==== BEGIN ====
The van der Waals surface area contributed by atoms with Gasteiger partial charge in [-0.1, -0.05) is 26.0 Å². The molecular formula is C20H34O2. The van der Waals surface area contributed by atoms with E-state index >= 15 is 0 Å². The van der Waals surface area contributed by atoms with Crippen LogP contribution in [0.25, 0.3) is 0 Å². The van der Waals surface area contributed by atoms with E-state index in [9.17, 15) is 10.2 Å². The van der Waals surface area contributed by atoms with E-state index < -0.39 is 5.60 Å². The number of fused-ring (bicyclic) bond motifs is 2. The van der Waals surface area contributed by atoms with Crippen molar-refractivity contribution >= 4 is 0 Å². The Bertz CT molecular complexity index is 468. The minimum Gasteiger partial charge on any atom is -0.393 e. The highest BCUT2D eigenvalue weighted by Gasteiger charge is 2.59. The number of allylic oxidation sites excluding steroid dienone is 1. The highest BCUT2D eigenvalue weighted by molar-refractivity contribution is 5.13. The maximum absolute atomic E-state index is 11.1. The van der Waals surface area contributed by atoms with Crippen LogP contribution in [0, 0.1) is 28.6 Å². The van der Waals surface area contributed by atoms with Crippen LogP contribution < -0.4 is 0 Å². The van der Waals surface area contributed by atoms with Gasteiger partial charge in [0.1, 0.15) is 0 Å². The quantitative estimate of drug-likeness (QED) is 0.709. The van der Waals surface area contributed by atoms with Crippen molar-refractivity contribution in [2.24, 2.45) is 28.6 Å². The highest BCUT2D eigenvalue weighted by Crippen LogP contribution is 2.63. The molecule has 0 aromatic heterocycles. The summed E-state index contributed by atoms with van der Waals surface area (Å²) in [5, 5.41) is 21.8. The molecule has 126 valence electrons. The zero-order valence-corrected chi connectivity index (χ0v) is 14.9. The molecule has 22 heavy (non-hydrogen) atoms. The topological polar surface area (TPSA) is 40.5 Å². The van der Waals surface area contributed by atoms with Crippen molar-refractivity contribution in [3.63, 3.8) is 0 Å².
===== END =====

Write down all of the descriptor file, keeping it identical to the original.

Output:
The van der Waals surface area contributed by atoms with Gasteiger partial charge in [-0.1, -0.05) is 26.0 Å². The molecular formula is C20H34O2. The van der Waals surface area contributed by atoms with E-state index >= 15 is 0 Å². The van der Waals surface area contributed by atoms with Crippen LogP contribution in [0.25, 0.3) is 0 Å². The van der Waals surface area contributed by atoms with E-state index in [9.17, 15) is 10.2 Å². The van der Waals surface area contributed by atoms with E-state index < -0.39 is 5.60 Å². The number of fused-ring (bicyclic) bond motifs is 2. The van der Waals surface area contributed by atoms with Crippen molar-refractivity contribution >= 4 is 0 Å². The Bertz CT molecular complexity index is 468. The minimum Gasteiger partial charge on any atom is -0.393 e. The highest BCUT2D eigenvalue weighted by Gasteiger charge is 2.59. The number of allylic oxidation sites excluding steroid dienone is 1. The highest BCUT2D eigenvalue weighted by molar-refractivity contribution is 5.13. The maximum absolute atomic E-state index is 11.1. The van der Waals surface area contributed by atoms with Crippen LogP contribution in [0, 0.1) is 28.6 Å². The van der Waals surface area contributed by atoms with Crippen LogP contribution < -0.4 is 0 Å². The van der Waals surface area contributed by atoms with Gasteiger partial charge in [0.1, 0.15) is 0 Å². The quantitative estimate of drug-likeness (QED) is 0.709. The van der Waals surface area contributed by atoms with Crippen molar-refractivity contribution in [2.24, 2.45) is 28.6 Å². The highest BCUT2D eigenvalue weighted by Crippen LogP contribution is 2.63. The molecule has 0 aromatic heterocycles. The summed E-state index contributed by atoms with van der Waals surface area (Å²) in [5, 5.41) is 21.8. The molecule has 126 valence electrons. The zero-order valence-corrected chi connectivity index (χ0v) is 14.9. The molecule has 22 heavy (non-hydrogen) atoms. The topological polar surface area (TPSA) is 40.5 Å². The van der Waals surface area contributed by atoms with Crippen molar-refractivity contribution in [3.63, 3.8) is 0 Å².